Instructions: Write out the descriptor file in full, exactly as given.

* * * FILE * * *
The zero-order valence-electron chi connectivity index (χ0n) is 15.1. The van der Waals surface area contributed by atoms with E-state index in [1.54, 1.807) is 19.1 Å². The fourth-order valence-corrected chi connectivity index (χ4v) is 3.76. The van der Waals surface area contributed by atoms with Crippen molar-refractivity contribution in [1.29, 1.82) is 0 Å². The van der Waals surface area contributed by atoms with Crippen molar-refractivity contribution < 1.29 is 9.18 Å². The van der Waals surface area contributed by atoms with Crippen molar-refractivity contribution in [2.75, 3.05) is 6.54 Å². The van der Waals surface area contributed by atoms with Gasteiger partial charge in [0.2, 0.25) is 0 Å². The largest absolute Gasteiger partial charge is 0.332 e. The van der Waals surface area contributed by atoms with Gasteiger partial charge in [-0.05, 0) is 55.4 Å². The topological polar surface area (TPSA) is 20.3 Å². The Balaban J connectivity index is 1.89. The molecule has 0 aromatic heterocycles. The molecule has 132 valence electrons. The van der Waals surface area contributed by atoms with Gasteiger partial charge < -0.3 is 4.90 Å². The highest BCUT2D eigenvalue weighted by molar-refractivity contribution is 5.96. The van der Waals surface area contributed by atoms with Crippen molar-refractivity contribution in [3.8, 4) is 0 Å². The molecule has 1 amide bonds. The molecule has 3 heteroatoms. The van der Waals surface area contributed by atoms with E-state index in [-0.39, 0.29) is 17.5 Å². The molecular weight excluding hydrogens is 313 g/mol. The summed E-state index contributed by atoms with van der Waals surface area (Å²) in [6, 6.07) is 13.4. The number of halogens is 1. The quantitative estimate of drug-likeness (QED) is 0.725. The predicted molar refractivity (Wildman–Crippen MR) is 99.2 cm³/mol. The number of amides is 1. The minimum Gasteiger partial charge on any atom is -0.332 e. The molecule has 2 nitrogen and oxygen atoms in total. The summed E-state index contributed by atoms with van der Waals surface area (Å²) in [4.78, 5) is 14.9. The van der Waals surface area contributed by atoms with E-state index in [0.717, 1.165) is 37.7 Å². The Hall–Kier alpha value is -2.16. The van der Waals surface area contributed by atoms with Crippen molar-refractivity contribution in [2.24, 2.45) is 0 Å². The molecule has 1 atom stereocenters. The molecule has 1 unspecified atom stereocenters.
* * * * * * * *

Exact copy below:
The zero-order valence-electron chi connectivity index (χ0n) is 15.1. The van der Waals surface area contributed by atoms with E-state index in [1.54, 1.807) is 19.1 Å². The fourth-order valence-corrected chi connectivity index (χ4v) is 3.76. The van der Waals surface area contributed by atoms with Crippen molar-refractivity contribution in [1.29, 1.82) is 0 Å². The van der Waals surface area contributed by atoms with Crippen molar-refractivity contribution < 1.29 is 9.18 Å². The van der Waals surface area contributed by atoms with Crippen molar-refractivity contribution in [2.75, 3.05) is 6.54 Å². The van der Waals surface area contributed by atoms with Gasteiger partial charge in [0.2, 0.25) is 0 Å². The largest absolute Gasteiger partial charge is 0.332 e. The van der Waals surface area contributed by atoms with Gasteiger partial charge in [-0.05, 0) is 55.4 Å². The topological polar surface area (TPSA) is 20.3 Å². The Balaban J connectivity index is 1.89. The molecule has 0 aromatic heterocycles. The molecule has 132 valence electrons. The van der Waals surface area contributed by atoms with Gasteiger partial charge < -0.3 is 4.90 Å². The highest BCUT2D eigenvalue weighted by molar-refractivity contribution is 5.96. The van der Waals surface area contributed by atoms with Crippen molar-refractivity contribution in [3.8, 4) is 0 Å². The molecule has 1 amide bonds. The molecule has 3 heteroatoms. The van der Waals surface area contributed by atoms with E-state index in [-0.39, 0.29) is 17.5 Å². The molecular weight excluding hydrogens is 313 g/mol. The summed E-state index contributed by atoms with van der Waals surface area (Å²) in [6, 6.07) is 13.4. The number of halogens is 1. The quantitative estimate of drug-likeness (QED) is 0.725. The predicted molar refractivity (Wildman–Crippen MR) is 99.2 cm³/mol. The number of amides is 1. The minimum Gasteiger partial charge on any atom is -0.332 e. The molecule has 2 nitrogen and oxygen atoms in total. The summed E-state index contributed by atoms with van der Waals surface area (Å²) in [4.78, 5) is 14.9. The van der Waals surface area contributed by atoms with E-state index in [0.717, 1.165) is 37.7 Å². The Hall–Kier alpha value is -2.16. The van der Waals surface area contributed by atoms with Crippen molar-refractivity contribution in [2.24, 2.45) is 0 Å². The molecule has 1 atom stereocenters. The molecule has 1 unspecified atom stereocenters.